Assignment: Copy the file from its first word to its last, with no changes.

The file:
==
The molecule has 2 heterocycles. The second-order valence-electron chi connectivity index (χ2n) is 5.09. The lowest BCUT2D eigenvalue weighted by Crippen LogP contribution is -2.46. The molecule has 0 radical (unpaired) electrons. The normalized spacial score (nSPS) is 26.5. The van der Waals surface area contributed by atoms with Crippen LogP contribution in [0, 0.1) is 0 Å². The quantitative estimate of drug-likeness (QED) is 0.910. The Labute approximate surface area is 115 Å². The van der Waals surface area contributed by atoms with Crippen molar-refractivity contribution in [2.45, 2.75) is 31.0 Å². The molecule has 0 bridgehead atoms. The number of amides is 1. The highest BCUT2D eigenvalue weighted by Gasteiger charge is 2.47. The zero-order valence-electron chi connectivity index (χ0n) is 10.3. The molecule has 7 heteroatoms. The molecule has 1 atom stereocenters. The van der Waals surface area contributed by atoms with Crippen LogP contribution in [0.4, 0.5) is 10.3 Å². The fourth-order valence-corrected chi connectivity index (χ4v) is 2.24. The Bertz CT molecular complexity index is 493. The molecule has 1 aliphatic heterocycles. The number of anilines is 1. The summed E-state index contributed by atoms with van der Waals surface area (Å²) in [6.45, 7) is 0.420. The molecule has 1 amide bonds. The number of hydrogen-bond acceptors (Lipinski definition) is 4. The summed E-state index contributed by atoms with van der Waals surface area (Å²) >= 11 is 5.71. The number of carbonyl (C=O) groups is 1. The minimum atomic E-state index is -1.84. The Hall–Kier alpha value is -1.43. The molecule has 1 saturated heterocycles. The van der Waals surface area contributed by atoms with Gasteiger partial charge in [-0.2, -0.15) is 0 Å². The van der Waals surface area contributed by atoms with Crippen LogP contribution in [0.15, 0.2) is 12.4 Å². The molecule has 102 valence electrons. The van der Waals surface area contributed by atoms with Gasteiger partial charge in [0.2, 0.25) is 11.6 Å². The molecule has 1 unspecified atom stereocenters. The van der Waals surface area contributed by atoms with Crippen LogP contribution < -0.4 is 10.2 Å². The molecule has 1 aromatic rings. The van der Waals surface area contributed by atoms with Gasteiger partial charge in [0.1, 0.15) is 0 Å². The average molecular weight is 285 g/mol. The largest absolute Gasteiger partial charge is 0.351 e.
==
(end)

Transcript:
The molecule has 2 heterocycles. The second-order valence-electron chi connectivity index (χ2n) is 5.09. The lowest BCUT2D eigenvalue weighted by Crippen LogP contribution is -2.46. The molecule has 0 radical (unpaired) electrons. The normalized spacial score (nSPS) is 26.5. The van der Waals surface area contributed by atoms with Crippen LogP contribution in [0, 0.1) is 0 Å². The quantitative estimate of drug-likeness (QED) is 0.910. The Labute approximate surface area is 115 Å². The van der Waals surface area contributed by atoms with Crippen molar-refractivity contribution in [2.45, 2.75) is 31.0 Å². The molecule has 0 bridgehead atoms. The number of amides is 1. The highest BCUT2D eigenvalue weighted by Gasteiger charge is 2.47. The zero-order valence-electron chi connectivity index (χ0n) is 10.3. The molecule has 7 heteroatoms. The molecule has 1 atom stereocenters. The van der Waals surface area contributed by atoms with Crippen LogP contribution in [0.4, 0.5) is 10.3 Å². The fourth-order valence-corrected chi connectivity index (χ4v) is 2.24. The Bertz CT molecular complexity index is 493. The molecule has 1 aliphatic heterocycles. The number of anilines is 1. The summed E-state index contributed by atoms with van der Waals surface area (Å²) in [6.45, 7) is 0.420. The molecule has 1 amide bonds. The number of hydrogen-bond acceptors (Lipinski definition) is 4. The summed E-state index contributed by atoms with van der Waals surface area (Å²) >= 11 is 5.71. The number of carbonyl (C=O) groups is 1. The minimum atomic E-state index is -1.84. The Hall–Kier alpha value is -1.43. The molecule has 1 saturated heterocycles. The van der Waals surface area contributed by atoms with Gasteiger partial charge in [-0.2, -0.15) is 0 Å². The van der Waals surface area contributed by atoms with Crippen LogP contribution in [0.15, 0.2) is 12.4 Å². The molecule has 102 valence electrons. The van der Waals surface area contributed by atoms with Gasteiger partial charge in [0.2, 0.25) is 11.6 Å². The molecule has 1 unspecified atom stereocenters. The van der Waals surface area contributed by atoms with Crippen LogP contribution < -0.4 is 10.2 Å². The molecule has 1 aromatic rings. The van der Waals surface area contributed by atoms with Gasteiger partial charge in [0.1, 0.15) is 0 Å². The average molecular weight is 285 g/mol. The largest absolute Gasteiger partial charge is 0.351 e.